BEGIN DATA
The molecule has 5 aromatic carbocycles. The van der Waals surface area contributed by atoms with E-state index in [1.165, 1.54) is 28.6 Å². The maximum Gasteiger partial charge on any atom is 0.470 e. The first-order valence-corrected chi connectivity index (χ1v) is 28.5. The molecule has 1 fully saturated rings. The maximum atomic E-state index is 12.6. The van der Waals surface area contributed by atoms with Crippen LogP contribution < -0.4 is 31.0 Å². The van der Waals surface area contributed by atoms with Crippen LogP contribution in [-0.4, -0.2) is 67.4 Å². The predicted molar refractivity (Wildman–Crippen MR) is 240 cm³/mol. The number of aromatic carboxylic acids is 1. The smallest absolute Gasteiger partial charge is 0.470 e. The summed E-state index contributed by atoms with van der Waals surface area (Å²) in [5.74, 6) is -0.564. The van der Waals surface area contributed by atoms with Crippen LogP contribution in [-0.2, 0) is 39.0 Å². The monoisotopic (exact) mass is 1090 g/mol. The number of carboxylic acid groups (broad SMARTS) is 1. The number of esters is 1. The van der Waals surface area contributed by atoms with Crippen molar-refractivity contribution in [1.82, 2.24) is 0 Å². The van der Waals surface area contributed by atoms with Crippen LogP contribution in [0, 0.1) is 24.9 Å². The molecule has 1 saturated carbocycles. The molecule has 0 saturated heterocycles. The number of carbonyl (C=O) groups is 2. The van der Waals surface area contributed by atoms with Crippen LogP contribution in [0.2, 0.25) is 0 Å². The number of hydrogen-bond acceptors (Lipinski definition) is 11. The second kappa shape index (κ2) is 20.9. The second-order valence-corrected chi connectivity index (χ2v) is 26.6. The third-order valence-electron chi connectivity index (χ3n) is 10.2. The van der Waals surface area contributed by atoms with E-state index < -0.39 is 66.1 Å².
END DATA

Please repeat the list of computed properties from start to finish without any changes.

The molecule has 5 aromatic carbocycles. The van der Waals surface area contributed by atoms with E-state index in [1.165, 1.54) is 28.6 Å². The maximum Gasteiger partial charge on any atom is 0.470 e. The first-order valence-corrected chi connectivity index (χ1v) is 28.5. The molecule has 1 fully saturated rings. The maximum atomic E-state index is 12.6. The van der Waals surface area contributed by atoms with Crippen LogP contribution < -0.4 is 31.0 Å². The van der Waals surface area contributed by atoms with Crippen LogP contribution in [-0.4, -0.2) is 67.4 Å². The predicted molar refractivity (Wildman–Crippen MR) is 240 cm³/mol. The number of aromatic carboxylic acids is 1. The smallest absolute Gasteiger partial charge is 0.470 e. The summed E-state index contributed by atoms with van der Waals surface area (Å²) in [5.74, 6) is -0.564. The van der Waals surface area contributed by atoms with Crippen LogP contribution in [-0.2, 0) is 39.0 Å². The monoisotopic (exact) mass is 1090 g/mol. The number of carboxylic acid groups (broad SMARTS) is 1. The number of esters is 1. The van der Waals surface area contributed by atoms with Crippen molar-refractivity contribution in [1.82, 2.24) is 0 Å². The van der Waals surface area contributed by atoms with Crippen LogP contribution in [0, 0.1) is 24.9 Å². The molecule has 1 saturated carbocycles. The molecule has 0 saturated heterocycles. The number of carbonyl (C=O) groups is 2. The van der Waals surface area contributed by atoms with Crippen LogP contribution in [0.2, 0.25) is 0 Å². The number of hydrogen-bond acceptors (Lipinski definition) is 11. The second kappa shape index (κ2) is 20.9. The second-order valence-corrected chi connectivity index (χ2v) is 26.6. The third-order valence-electron chi connectivity index (χ3n) is 10.2. The van der Waals surface area contributed by atoms with E-state index < -0.39 is 66.1 Å².